View Full Version : All NYC Officials Say Technology Consultant to the Schools Stole Millions

04-29-2011, 09:02 AM
From the NY Times (http://www.nytimes.com/2011/04/29/nyregion/consultant-to-schools-stole-millions-officials-say.html) by Fernanda Santos:
Aided by lax oversight and by corporations that profited from his scheme, a former technology consultant stole $3.6 million over six years from the Department of Education to finance flashy cars and real estate speculation, federal authorities said on Thursday.

The investigation revealed another embarrassing lack of supervision in one of the city’s technology projects, just four months after federal authorities charged seven people in what they called an $80 million scheme to steal from CityTime, an automated payroll system that ballooned in cost to more than $700 million, nearly 10 times over budget. It also comes as the Education Department plans to invest more than half a billion dollars next year to upgrade Internet access in every school.

As in the CityTime case, the charges revealed on Thursday revealed the enormous responsibilities and power given to technology consultants working on city projects.

The former consultant, Willard Lanham, 58, surrendered to federal authorities on Thursday on charges of mail fraud and theft from a billion-dollar school-wiring and Internet-access project financed partly by the federal government.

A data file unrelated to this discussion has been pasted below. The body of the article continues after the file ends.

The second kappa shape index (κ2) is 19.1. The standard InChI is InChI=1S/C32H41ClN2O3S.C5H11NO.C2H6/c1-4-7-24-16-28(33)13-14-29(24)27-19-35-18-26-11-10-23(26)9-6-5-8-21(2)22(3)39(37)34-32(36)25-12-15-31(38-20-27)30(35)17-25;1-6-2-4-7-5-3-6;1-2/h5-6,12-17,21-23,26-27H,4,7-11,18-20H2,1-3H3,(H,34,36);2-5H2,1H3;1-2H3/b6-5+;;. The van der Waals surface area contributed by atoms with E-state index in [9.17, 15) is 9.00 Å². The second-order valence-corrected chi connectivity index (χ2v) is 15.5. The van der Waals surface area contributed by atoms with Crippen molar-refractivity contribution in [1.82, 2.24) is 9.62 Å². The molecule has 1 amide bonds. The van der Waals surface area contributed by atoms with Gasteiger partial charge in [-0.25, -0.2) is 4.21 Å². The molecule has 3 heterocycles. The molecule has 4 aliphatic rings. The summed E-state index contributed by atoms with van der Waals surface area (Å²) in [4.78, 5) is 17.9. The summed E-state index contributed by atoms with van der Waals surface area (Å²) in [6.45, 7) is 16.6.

Mr. Lanham, who was being paid $200,000 a year by the city, used layers of contractors and subcontractors to hide his scheme, and each of them profited a little from it, according to the federal complaint. He hired several people, including a brother, to work on the city contract, then billed another company for those hires, marking up the invoices. The company, for its part, charged Verizon or I.B.M., the two major vendors, more than what it had paid Mr. Lanham.

According to a report by Richard J. Condon, a special investigator for the city schools, Verizon and I.B.M., in turn, billed the Education Department, also marking up the amounts. Verizon marked up the bills by $800,000, and I.B.M. by $400,000, said Mr. Condon’s report, which he had forwarded to the federal authorities. “I.B.M. and Verizon, by their silence, facilitated this fraud,” the report said.

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